Bonsai Tonight

A really full black pine

Posted in Styling by Jonas Dupuich on January 13, 2012

The Japanese black pine below was one of the many great trees I saw in the workshop during my visit to Aichi-en last fall. I caught Peter Tea cleaning it up for the sales area at Gomangoku. You can see a before photo on Peter’s blog.

What made the tree stand out to me? The fullness, the health, and the density of shoots were impressive, and the bark and roots were also very good, but above all, I appreciated the silhouette of the tree. Solid blocks of foliage can do a great job defining a tree’s character.

Good balance between the left and right sides of the tree, a clearly defined key branch – the lowest branch on the left –  and a window in the foliage that reveals the trunk are all conventional markers of good pine bonsai.

Japanese black pine - front

Japanese black pine – front

When we look at the tree from the side, we can see that it “leans” strongly forward. Put another way, the apex lies in front of the center of the pot by a significant margin. This feature is common among pines in Central Japan, but I don’t see it as much on pines, or other trees for that matter, in Northern California.

Right side

Right side

Left side

Left side

The foliage in the back of the tree was solid and dense.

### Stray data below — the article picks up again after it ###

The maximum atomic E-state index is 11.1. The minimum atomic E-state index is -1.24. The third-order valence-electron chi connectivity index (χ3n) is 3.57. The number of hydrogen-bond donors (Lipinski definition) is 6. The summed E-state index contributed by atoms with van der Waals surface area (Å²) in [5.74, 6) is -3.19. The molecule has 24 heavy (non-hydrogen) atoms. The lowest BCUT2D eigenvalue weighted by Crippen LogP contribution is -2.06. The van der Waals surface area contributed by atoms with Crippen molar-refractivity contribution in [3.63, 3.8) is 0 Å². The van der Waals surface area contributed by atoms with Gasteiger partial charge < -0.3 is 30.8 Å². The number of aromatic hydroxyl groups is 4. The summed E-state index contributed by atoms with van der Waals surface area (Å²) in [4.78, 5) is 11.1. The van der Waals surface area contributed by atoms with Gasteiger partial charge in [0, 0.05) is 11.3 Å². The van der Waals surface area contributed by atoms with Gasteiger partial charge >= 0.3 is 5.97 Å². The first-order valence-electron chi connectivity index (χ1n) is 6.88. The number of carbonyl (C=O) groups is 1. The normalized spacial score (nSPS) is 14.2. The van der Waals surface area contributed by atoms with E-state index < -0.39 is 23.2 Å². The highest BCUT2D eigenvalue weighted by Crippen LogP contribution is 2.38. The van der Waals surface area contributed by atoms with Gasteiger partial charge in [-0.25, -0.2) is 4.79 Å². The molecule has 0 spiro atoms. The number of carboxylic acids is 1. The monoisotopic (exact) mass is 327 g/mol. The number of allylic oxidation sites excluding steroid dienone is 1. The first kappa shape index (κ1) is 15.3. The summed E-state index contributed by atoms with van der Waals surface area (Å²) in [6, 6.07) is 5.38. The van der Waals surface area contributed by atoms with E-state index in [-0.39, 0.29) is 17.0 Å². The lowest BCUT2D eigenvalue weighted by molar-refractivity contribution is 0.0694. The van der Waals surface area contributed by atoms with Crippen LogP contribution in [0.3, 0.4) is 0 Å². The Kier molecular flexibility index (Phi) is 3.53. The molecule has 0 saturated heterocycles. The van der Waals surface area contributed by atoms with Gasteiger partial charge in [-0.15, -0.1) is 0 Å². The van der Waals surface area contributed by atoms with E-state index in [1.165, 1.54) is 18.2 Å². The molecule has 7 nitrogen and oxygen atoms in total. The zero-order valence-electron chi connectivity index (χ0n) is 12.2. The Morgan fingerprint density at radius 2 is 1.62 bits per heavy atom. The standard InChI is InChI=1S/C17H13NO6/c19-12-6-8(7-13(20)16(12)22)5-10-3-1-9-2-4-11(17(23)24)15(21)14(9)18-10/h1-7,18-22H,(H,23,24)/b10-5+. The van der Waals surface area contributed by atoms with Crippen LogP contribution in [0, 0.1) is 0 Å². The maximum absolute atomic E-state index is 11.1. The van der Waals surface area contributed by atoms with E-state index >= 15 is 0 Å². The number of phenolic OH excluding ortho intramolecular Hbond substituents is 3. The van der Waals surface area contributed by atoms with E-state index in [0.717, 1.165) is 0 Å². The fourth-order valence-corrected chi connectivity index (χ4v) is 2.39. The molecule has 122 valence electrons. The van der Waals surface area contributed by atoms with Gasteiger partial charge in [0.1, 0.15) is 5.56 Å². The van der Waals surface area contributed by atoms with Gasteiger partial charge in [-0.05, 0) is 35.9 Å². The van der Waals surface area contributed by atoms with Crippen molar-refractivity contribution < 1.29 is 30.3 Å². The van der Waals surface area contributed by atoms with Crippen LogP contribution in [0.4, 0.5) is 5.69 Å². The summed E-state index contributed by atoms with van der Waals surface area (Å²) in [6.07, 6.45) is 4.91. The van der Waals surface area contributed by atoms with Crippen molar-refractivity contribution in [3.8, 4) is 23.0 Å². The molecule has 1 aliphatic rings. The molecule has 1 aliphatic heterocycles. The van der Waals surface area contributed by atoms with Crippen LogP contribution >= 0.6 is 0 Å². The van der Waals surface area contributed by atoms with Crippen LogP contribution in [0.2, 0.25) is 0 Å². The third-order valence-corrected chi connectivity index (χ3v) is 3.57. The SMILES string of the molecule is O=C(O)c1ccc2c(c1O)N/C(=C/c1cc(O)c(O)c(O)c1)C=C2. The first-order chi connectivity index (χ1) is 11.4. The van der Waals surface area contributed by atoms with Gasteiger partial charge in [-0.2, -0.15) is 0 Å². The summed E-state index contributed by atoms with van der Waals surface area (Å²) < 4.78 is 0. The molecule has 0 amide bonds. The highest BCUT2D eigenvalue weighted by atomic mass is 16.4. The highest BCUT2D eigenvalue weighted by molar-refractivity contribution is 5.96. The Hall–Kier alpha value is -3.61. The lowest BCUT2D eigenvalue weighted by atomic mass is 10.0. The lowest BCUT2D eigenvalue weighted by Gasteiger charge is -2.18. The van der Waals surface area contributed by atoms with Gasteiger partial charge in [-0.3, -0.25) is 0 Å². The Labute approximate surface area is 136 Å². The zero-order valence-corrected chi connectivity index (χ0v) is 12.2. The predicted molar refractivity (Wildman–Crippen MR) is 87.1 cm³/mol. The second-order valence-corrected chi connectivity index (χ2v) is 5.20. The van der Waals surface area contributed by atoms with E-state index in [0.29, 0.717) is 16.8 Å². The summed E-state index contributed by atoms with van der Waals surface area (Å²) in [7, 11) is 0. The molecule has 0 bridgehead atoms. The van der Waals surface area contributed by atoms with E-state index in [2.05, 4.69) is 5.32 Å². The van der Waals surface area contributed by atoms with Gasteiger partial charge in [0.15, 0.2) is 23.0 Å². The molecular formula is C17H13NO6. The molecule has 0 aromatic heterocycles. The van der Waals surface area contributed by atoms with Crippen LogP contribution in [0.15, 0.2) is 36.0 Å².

Despite the tree’s beauty in this state, it was only intended to look this good for a short time. Normally, far more needles are removed in winter. Last I heard, the tree sold at the show but remains in the care of Aichi-en where it will continue to develop.

Bay Island Bonsai’s 13th Annual Exhibit!

If you are planning to be in Northern California this weekend, I strongly encourage you to head over to Bay Island Bonsai’s 13th Annual Exhibit at the Lakeside Garden Center in Oakland, CA. The event promises to be a good time. It’s our first exhibit in the location and we’re really looking forward to it – come join us!

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2 Responses

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  1. Cirilo Domine said, on January 13, 2012 at 4:21 am

    This might be related to the forward movement of trees in Japan that you’ve noticed. When I was in Kyoto, I took ikebana classes and one of the very first lessons is that flowers should face the person as if they are bowing or leaning forward. The ikebana sensei said that flowers should never turn away or face backward for that is considered rude or inconsiderate. It makes a whole lot of sense since the in the tokonoma,j the presentation is frontal-oriented and not in the round. This forward motion gives the arrangement more depth and presence to engage the viewer. It might be related to bonsai presentation as well.

  2. Jeremiah Lee said, on January 13, 2012 at 10:46 am

    Beautiful Pine, So Dense!!!! See you at the show this weekend.

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